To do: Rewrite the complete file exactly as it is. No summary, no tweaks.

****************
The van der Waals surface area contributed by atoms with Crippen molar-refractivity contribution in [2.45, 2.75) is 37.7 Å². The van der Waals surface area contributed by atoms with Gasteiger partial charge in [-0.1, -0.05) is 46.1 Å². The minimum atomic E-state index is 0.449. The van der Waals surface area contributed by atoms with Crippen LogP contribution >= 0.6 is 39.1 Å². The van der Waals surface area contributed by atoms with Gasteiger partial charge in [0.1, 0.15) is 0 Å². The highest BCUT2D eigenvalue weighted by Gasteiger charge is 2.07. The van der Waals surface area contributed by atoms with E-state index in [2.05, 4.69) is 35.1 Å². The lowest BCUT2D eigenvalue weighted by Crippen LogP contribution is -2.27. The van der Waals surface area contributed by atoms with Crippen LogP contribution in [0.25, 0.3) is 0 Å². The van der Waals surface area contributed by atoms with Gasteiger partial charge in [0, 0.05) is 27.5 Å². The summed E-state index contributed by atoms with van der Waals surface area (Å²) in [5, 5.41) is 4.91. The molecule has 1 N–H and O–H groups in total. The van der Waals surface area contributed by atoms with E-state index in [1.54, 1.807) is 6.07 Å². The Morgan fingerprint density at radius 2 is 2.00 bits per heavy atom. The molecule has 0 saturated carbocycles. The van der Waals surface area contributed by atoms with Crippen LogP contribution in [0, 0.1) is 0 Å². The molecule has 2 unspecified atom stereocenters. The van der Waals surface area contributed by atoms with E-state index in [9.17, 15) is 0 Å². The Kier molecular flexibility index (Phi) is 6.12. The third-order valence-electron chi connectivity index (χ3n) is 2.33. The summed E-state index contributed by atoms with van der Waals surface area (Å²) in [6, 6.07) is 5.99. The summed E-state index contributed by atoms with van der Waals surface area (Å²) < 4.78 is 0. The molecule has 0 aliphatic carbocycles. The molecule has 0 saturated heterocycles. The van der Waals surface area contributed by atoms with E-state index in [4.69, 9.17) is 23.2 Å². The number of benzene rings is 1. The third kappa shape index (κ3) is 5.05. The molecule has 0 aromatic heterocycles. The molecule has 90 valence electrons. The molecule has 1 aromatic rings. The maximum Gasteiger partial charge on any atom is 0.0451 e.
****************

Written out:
The van der Waals surface area contributed by atoms with Crippen molar-refractivity contribution in [2.45, 2.75) is 37.7 Å². The van der Waals surface area contributed by atoms with Gasteiger partial charge in [-0.1, -0.05) is 46.1 Å². The minimum atomic E-state index is 0.449. The van der Waals surface area contributed by atoms with Crippen LogP contribution >= 0.6 is 39.1 Å². The van der Waals surface area contributed by atoms with Gasteiger partial charge in [0.1, 0.15) is 0 Å². The highest BCUT2D eigenvalue weighted by Gasteiger charge is 2.07. The van der Waals surface area contributed by atoms with E-state index in [2.05, 4.69) is 35.1 Å². The lowest BCUT2D eigenvalue weighted by Crippen LogP contribution is -2.27. The van der Waals surface area contributed by atoms with Crippen LogP contribution in [0.25, 0.3) is 0 Å². The van der Waals surface area contributed by atoms with Gasteiger partial charge in [0, 0.05) is 27.5 Å². The summed E-state index contributed by atoms with van der Waals surface area (Å²) in [5, 5.41) is 4.91. The molecule has 1 N–H and O–H groups in total. The van der Waals surface area contributed by atoms with E-state index in [1.54, 1.807) is 6.07 Å². The Morgan fingerprint density at radius 2 is 2.00 bits per heavy atom. The molecule has 0 saturated carbocycles. The van der Waals surface area contributed by atoms with Crippen LogP contribution in [0, 0.1) is 0 Å². The molecule has 2 unspecified atom stereocenters. The van der Waals surface area contributed by atoms with E-state index in [9.17, 15) is 0 Å². The Kier molecular flexibility index (Phi) is 6.12. The third-order valence-electron chi connectivity index (χ3n) is 2.33. The summed E-state index contributed by atoms with van der Waals surface area (Å²) in [6, 6.07) is 5.99. The summed E-state index contributed by atoms with van der Waals surface area (Å²) < 4.78 is 0. The molecule has 0 aliphatic carbocycles. The molecule has 0 saturated heterocycles. The van der Waals surface area contributed by atoms with E-state index in [4.69, 9.17) is 23.2 Å². The number of benzene rings is 1. The third kappa shape index (κ3) is 5.05. The molecule has 0 aromatic heterocycles. The molecule has 90 valence electrons. The molecule has 1 aromatic rings. The maximum Gasteiger partial charge on any atom is 0.0451 e.